“I was helping a prominent QC barrister select a new Executive Assistant and he threw every fancy, colourful-looking CV in the bin before even reading them,” professional resume writer Linda Billington says.
If you want your resume to stand out, it should be “streamlined, classy, understated and easy to read.”
The advanced resume writer, who is also a career coach, outlines her top tips for a standout CV and the most common turnoffs for employers:
Spelling and fancy formats
“One of the most common mistakes people make is including grammatical errors and poor spelling. CVs that are too long and wordy can also be consigned to the bin very quickly,” she said.
“No matter how fancy or beautiful your CV looks, employers still want to know if you can do the job and are a solid investment.
"Fancy graphics are a waste of time and employers often don’t respond well to them. Just like people, appearance is not as important as what is inside.
“Use a Word document for the original CV so you can make changes, but email through a PDF version if they haven’t specified the format. Word documents can look different when opened on other systems but PDFs retain the integrity of the document.
"Keep the document to one page if you’re a new graduate with limited experience, two pages for mid-level experience (up to 10 years) and three pages maximum, no matter how long you have worked,” she said.
The expert also advises CVs to be written in first person, but without references to ‘I’, ‘my’ and ‘me’.
“For instance, rather than saying: ‘I am a strong team player’, just say: ‘Strong team player. Or instead of: ‘I helped my team to win a new account’, say: ‘Member of a team that successfully won a new key account’,” she said.
Billington, who has been operating her business, CV Express, since 2014, advises not to list your age on the CV.
"It’s not necessary and she says, “If you’re too young or too old it could diminish your chances before you even get your solid history or great work ethic in front of a recruiter.”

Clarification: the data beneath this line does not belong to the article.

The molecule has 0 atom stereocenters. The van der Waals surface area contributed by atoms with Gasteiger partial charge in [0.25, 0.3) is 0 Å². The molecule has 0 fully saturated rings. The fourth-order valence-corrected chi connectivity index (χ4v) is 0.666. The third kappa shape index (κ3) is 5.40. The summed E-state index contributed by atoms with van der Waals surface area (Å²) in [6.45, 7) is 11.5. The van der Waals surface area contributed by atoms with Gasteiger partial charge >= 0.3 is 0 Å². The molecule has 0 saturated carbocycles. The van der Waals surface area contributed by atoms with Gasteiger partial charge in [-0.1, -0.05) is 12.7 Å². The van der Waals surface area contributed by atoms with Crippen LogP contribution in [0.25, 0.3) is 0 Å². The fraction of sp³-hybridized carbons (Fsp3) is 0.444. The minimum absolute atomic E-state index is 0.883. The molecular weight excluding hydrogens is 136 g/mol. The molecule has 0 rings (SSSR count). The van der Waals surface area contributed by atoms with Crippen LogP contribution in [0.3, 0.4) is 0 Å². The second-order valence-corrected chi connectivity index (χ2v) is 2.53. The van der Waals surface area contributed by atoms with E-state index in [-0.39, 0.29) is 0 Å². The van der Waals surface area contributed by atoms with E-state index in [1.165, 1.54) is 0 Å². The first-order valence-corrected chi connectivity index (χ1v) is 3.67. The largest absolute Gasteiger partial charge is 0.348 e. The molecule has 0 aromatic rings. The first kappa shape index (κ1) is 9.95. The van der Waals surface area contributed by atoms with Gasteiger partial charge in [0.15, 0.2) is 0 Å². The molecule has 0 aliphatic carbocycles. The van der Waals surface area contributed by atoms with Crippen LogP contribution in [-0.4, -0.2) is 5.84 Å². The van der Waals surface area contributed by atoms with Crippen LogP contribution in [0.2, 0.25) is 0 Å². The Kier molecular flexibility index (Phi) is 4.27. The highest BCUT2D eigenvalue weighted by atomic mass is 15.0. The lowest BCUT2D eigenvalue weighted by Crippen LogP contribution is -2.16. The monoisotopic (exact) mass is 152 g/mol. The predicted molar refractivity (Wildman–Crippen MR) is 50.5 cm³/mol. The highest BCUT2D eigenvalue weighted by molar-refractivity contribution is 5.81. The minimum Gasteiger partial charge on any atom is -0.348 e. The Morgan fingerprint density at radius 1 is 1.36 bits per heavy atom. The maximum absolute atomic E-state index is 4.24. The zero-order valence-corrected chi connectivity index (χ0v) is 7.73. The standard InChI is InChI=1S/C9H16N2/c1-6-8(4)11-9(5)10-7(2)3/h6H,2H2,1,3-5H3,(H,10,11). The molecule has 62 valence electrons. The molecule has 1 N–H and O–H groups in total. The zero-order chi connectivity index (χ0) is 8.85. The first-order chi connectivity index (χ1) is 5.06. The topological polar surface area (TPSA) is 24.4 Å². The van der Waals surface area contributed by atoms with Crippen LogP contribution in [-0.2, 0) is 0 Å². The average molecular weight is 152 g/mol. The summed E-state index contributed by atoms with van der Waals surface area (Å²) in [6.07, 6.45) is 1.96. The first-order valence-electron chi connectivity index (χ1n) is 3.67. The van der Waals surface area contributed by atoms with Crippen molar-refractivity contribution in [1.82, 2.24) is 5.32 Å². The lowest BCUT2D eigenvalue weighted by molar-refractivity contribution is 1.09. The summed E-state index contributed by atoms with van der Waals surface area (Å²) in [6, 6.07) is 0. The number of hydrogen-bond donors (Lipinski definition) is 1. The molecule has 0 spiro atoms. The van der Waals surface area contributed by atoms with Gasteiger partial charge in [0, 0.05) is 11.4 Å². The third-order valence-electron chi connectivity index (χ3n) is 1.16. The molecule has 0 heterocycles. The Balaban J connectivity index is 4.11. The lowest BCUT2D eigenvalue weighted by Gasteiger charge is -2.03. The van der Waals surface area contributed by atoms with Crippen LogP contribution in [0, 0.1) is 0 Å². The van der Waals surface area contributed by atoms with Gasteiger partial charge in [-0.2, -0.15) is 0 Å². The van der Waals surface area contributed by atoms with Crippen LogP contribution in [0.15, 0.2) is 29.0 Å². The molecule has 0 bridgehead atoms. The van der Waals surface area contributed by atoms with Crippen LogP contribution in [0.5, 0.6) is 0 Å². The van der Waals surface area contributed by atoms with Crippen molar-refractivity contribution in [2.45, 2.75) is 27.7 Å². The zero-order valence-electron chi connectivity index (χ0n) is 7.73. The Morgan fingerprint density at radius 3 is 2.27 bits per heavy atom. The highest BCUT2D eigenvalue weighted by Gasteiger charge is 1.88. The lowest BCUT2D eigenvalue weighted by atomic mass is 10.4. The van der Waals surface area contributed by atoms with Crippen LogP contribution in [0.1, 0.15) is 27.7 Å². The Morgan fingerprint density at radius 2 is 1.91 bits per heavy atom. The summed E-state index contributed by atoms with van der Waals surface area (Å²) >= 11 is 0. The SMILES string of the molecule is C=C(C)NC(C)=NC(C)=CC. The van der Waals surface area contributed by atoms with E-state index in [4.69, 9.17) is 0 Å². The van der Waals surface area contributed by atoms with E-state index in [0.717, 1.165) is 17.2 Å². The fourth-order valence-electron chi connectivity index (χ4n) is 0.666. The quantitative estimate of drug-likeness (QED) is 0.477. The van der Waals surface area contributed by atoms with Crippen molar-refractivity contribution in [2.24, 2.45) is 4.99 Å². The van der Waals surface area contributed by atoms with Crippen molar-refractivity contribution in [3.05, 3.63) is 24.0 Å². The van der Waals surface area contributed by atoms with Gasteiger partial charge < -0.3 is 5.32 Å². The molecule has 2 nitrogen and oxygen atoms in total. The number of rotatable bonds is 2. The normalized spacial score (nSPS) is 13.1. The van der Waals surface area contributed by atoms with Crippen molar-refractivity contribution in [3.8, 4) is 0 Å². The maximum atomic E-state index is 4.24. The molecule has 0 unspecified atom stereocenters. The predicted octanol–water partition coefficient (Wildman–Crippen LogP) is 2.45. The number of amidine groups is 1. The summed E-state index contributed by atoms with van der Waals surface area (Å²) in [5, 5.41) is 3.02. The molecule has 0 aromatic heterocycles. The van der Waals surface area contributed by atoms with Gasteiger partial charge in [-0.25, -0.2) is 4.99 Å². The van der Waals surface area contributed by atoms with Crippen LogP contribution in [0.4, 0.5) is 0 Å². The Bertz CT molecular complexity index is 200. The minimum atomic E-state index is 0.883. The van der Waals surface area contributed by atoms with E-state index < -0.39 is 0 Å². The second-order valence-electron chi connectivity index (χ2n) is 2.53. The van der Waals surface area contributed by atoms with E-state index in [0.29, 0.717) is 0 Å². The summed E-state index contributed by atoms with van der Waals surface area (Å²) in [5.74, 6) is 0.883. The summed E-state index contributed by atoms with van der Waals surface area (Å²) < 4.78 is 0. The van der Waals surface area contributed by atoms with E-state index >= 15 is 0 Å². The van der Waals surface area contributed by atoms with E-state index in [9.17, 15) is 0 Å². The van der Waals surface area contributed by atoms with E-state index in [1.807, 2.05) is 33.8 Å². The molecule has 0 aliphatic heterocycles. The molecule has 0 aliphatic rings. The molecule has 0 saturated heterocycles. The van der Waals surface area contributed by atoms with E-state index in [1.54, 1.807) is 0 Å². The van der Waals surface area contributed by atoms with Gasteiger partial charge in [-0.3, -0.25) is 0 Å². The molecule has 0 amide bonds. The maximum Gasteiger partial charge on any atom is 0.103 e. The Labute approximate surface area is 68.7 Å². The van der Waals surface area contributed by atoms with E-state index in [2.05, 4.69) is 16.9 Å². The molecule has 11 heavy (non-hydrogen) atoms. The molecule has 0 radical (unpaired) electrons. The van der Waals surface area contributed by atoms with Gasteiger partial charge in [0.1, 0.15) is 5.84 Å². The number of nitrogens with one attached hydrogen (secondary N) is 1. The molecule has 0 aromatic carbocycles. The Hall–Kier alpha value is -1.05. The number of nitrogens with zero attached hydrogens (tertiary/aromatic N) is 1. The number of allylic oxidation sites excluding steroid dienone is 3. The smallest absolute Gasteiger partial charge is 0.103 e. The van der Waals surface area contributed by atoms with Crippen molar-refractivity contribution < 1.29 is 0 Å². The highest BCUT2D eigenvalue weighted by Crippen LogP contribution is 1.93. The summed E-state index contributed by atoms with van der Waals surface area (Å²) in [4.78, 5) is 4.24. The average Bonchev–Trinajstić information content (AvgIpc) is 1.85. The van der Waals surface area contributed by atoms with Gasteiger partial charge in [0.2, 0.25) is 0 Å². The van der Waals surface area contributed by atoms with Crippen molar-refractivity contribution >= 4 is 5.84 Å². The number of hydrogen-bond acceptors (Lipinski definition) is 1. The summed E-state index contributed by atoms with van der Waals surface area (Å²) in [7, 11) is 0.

Don’t explain every detail
Whether you’ve had a period of unemployment, taken a sabbatical, gap year or maternity leave, you don’t need to explain it in the CV, according to the expert.
“Most people have had gaps for all sorts of reasons, perhaps through sickness, life changes or certain choices. It doesn’t need to be explained unless it is significant, say more than two years.
“Also keep your work experience relevant, if you’re a professional administrator, you don’t need to list that you worked in a fish and chip shop when you were 15. Your CV is a professional document, not a biography,” she said.
Education, training and achievements
“You only need to include higher education. If you have a Bachelor Degree, you don’t need to list high school. I recommend listing everything from Bachelor’s up, including in-house training and ongoing learning.
"If you don’t have a degree, then high school is appropriate unless you have a significant work history, then you can let that speak for itself.
“Show employers what you have achieved for other companies, that is the quickest way to get invited to an interview. If you have increased revenue for your previous employer, list that down.
"Showcase your skills and experiences to give employers the big picture of who you are and what you have done,” she says.
The cover letter
“Keep your cover letter to one page only! Keep it professional, but you can let your character show through. A lot of New Zealand employers are small businesses and they value loyalty and longevity more than other skills or attributes.
"The letter should hone in and target each specific role and points out as closely as possible how you match the employer’s requirements. Your letter should address each point in the advertisement and show how you meet that need.
“I have found that employers don’t respond well to CVs that appear to be targeted to a particular role. Again, your CV should show the best of your history, achievements and skills, then the letter should be 100% targeted to the job,” she said.
Be honest… even if you have been fired
“This is more for the interview stage. I always advise that being honest is best, but only disclose relevant information relating to the job you are applying for. Don’t include it in the CV, save it for the interview and then discuss it if appropriate.
For example, if they ask you at an interview if they can call your previous employer and you were fired, then you get the opportunity to state your side of the story first, such as: “Yes, but you should know we didn’t part on good terms so you may not get an objective evaluation.”
They may then ask what happened. However don’t fall into the trap of criticising a former employer, no matter how justified. This is a good chance to show that you can deal well with conflict or difficult situations, always take the high road,” she said.
“LinkedIn is a valuable tool and is becoming more popular in New Zealand. The tone of your LinkedIn profile is different from your CV though. While your CV is formal and professional, your LinkedIn is more of a ‘having a chat over coffee’ sort of tone,” Billington said.
Linda Billington attained the Certified Professional Resume Writer credential in 2015 and the Certified Advanced Resume Writer credential in 2017. See example CV below.